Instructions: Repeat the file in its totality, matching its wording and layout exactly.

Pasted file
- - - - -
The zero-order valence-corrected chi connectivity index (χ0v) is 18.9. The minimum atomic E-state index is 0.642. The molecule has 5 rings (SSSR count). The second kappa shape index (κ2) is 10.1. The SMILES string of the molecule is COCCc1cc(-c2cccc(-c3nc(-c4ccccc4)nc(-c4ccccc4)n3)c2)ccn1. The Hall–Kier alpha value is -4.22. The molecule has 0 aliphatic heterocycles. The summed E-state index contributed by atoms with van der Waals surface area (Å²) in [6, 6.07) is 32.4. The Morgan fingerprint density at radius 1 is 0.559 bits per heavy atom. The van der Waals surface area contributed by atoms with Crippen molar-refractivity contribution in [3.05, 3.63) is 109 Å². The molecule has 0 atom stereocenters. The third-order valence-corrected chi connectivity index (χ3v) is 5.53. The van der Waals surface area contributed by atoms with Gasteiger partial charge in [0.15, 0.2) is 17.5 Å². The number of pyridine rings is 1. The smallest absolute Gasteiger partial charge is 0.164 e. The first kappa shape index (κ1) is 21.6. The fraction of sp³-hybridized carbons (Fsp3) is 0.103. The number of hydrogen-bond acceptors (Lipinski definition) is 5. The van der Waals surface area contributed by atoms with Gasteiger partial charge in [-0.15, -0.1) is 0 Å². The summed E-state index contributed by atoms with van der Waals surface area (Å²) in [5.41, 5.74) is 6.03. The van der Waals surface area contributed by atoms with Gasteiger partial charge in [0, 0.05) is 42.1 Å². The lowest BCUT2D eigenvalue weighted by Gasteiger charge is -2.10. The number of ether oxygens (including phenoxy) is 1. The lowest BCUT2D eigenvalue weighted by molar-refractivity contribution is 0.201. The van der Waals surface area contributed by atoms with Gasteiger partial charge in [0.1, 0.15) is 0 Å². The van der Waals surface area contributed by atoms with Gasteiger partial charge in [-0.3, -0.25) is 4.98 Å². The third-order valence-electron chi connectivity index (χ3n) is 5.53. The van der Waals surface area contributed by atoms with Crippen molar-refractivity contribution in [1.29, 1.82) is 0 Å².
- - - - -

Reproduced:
The zero-order valence-corrected chi connectivity index (χ0v) is 18.9. The minimum atomic E-state index is 0.642. The molecule has 5 rings (SSSR count). The second kappa shape index (κ2) is 10.1. The SMILES string of the molecule is COCCc1cc(-c2cccc(-c3nc(-c4ccccc4)nc(-c4ccccc4)n3)c2)ccn1. The Hall–Kier alpha value is -4.22. The molecule has 0 aliphatic heterocycles. The summed E-state index contributed by atoms with van der Waals surface area (Å²) in [6, 6.07) is 32.4. The Morgan fingerprint density at radius 1 is 0.559 bits per heavy atom. The van der Waals surface area contributed by atoms with Crippen molar-refractivity contribution in [3.05, 3.63) is 109 Å². The molecule has 0 atom stereocenters. The third-order valence-corrected chi connectivity index (χ3v) is 5.53. The van der Waals surface area contributed by atoms with Gasteiger partial charge in [0.15, 0.2) is 17.5 Å². The number of pyridine rings is 1. The smallest absolute Gasteiger partial charge is 0.164 e. The first kappa shape index (κ1) is 21.6. The fraction of sp³-hybridized carbons (Fsp3) is 0.103. The number of hydrogen-bond acceptors (Lipinski definition) is 5. The van der Waals surface area contributed by atoms with Gasteiger partial charge in [-0.15, -0.1) is 0 Å². The summed E-state index contributed by atoms with van der Waals surface area (Å²) in [5.41, 5.74) is 6.03. The van der Waals surface area contributed by atoms with Gasteiger partial charge in [0, 0.05) is 42.1 Å². The lowest BCUT2D eigenvalue weighted by Gasteiger charge is -2.10. The number of ether oxygens (including phenoxy) is 1. The lowest BCUT2D eigenvalue weighted by molar-refractivity contribution is 0.201. The van der Waals surface area contributed by atoms with Gasteiger partial charge in [0.1, 0.15) is 0 Å². The van der Waals surface area contributed by atoms with Gasteiger partial charge in [-0.3, -0.25) is 4.98 Å². The third-order valence-electron chi connectivity index (χ3n) is 5.53. The van der Waals surface area contributed by atoms with Crippen molar-refractivity contribution in [1.29, 1.82) is 0 Å².